The partnership will allow the Queensland firm to offer an expanded range of services to satellite customers, with Commercial Space Technologies (CST) taking care of the logistics of planning a commercial space launch.
Combining the logistical and consultancy skills of a veteran company such as CST with the innovative technology of Gilmour’s launch vehicles will make the provision of launch services far more efficient for customers and for Gilmour Space.
CST is one of the oldest commercial space consulting companies still in operation today. Founded in 1983, the company has contributed to satellite launches since 1995, when it helped launch the first Chilean satellite, the FASat-Alfa.
Managing director Alan Webb said, “This is an exciting moment for CST. Our company accomplished several industry firsts for rideshare missions in the past, and we look to do the same on smaller dedicated vehicles in the future.
“The environmental and responsive advantages of a small hybrid vehicle like Eris will help us to achieve this.”
The partnered companies are offering a launch capacity of up to 50 kilograms on the first Eris launch vehicle, the Eris Block 1, which is set to launch from Australia in 2022.
Gilmour Space can provide custom low-Earth orbits to satellite customers, anywhere from 25 to 60 degrees on the Eris Block 1 and expand to include orbits from 60 to 145 degrees in late 2023.
It’s one of a growing number of commercial launch providers in Australia, utilising the country’s advantageous geographical features to launch spacecraft to desirable orbits.
Gilmour CEO Adam Gilmour said, “As Australia’s leading launch services provider, we look forward to working with CST to offer more affordable and dedicated launches to small satellite customers globally.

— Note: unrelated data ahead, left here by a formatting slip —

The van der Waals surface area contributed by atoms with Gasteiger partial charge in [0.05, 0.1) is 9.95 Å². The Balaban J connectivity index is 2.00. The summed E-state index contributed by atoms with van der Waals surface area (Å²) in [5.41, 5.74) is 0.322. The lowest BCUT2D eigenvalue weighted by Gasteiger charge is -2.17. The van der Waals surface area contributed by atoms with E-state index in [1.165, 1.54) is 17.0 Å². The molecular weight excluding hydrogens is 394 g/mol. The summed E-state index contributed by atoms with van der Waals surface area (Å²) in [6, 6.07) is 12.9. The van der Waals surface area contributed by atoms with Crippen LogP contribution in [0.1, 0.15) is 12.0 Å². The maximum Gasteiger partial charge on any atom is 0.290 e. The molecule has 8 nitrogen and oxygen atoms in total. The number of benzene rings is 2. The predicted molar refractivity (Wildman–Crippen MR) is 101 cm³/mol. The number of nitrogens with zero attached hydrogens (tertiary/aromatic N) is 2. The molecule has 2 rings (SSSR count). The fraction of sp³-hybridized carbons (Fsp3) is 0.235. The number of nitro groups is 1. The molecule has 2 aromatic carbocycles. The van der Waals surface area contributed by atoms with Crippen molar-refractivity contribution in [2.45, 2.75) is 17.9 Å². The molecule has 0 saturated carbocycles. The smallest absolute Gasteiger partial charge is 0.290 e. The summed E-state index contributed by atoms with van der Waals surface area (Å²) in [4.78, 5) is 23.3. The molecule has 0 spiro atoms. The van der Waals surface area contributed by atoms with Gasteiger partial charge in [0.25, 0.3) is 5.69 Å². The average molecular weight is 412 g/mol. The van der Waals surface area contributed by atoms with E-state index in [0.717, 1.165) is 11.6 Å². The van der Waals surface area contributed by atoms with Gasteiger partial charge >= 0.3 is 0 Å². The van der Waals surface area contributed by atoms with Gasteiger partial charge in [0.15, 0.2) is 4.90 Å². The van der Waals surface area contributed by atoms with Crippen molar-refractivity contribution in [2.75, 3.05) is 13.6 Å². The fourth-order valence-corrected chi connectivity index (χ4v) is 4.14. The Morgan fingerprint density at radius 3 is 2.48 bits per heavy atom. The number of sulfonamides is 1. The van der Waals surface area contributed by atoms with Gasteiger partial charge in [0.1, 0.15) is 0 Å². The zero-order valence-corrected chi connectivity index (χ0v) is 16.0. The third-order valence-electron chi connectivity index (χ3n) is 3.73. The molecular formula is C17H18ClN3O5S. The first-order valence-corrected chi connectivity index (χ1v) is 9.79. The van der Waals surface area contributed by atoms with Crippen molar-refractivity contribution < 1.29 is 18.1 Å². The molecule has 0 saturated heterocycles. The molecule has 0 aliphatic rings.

“The Eris Block 1 vehicle is due to launch from Australia as early as this year and is a stepping stone to our larger Eris Block 2 vehicle, which will be capable of carrying up to a tonne of payloads to orbit from 2024.”
Earlier this year, the Australian Space Manufacturing Network, of which Gilmour is one of the leading participants, received a $52 million grant to build a manufacturing and launch hub in Queensland.
A significant portion of that funding has supported the construction of the Bowen Orbital Spaceport in North Queensland, where Gilmour plans to launch its Eris Block 1 vehicle from later this year.
Liam McAneny is a journalist who has written and edited for his University International Relations journal. He graduated with a Bachelor of Arts (International Relations) and Bachelor of Laws from the University of Wollongong in 2021. He joined Momentum Media in 2022 and currently writes for SpaceConnect and Australian Aviation. Liam has a keen interest in geopolitics and international relations as well as astronomy.
Send Liam an email at: [email protected]
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